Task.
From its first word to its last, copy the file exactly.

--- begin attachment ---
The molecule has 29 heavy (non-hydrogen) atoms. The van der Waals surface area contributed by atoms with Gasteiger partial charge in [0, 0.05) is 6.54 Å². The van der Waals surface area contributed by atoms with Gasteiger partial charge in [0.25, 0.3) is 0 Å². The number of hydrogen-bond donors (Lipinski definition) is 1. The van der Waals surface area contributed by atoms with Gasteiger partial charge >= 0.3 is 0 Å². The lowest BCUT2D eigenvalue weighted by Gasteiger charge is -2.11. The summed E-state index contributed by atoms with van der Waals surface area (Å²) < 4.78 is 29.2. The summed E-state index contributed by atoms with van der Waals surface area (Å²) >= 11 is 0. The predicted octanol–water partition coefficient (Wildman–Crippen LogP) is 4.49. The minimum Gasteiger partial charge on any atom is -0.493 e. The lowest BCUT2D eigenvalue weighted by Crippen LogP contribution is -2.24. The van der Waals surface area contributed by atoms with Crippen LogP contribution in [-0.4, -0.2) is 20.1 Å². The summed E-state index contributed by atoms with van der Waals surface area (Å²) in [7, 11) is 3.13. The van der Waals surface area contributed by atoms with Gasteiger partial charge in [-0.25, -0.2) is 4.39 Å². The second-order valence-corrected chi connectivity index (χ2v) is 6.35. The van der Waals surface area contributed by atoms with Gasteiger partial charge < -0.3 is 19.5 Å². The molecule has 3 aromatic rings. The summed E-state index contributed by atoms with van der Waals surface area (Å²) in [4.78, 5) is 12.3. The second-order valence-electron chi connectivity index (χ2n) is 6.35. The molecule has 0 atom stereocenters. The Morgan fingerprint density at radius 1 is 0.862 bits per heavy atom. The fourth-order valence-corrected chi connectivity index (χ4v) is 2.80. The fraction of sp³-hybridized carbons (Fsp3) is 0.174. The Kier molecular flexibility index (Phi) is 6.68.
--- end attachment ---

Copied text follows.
The molecule has 29 heavy (non-hydrogen) atoms. The van der Waals surface area contributed by atoms with Gasteiger partial charge in [0, 0.05) is 6.54 Å². The van der Waals surface area contributed by atoms with Gasteiger partial charge in [0.25, 0.3) is 0 Å². The number of hydrogen-bond donors (Lipinski definition) is 1. The van der Waals surface area contributed by atoms with Gasteiger partial charge >= 0.3 is 0 Å². The lowest BCUT2D eigenvalue weighted by Gasteiger charge is -2.11. The summed E-state index contributed by atoms with van der Waals surface area (Å²) < 4.78 is 29.2. The summed E-state index contributed by atoms with van der Waals surface area (Å²) >= 11 is 0. The predicted octanol–water partition coefficient (Wildman–Crippen LogP) is 4.49. The minimum Gasteiger partial charge on any atom is -0.493 e. The lowest BCUT2D eigenvalue weighted by Crippen LogP contribution is -2.24. The van der Waals surface area contributed by atoms with Crippen LogP contribution in [-0.4, -0.2) is 20.1 Å². The summed E-state index contributed by atoms with van der Waals surface area (Å²) in [7, 11) is 3.13. The van der Waals surface area contributed by atoms with Gasteiger partial charge in [-0.25, -0.2) is 4.39 Å². The second-order valence-corrected chi connectivity index (χ2v) is 6.35. The van der Waals surface area contributed by atoms with Gasteiger partial charge < -0.3 is 19.5 Å². The molecule has 3 aromatic rings. The summed E-state index contributed by atoms with van der Waals surface area (Å²) in [4.78, 5) is 12.3. The second-order valence-electron chi connectivity index (χ2n) is 6.35. The molecule has 0 atom stereocenters. The Morgan fingerprint density at radius 1 is 0.862 bits per heavy atom. The fourth-order valence-corrected chi connectivity index (χ4v) is 2.80. The fraction of sp³-hybridized carbons (Fsp3) is 0.174. The Kier molecular flexibility index (Phi) is 6.68.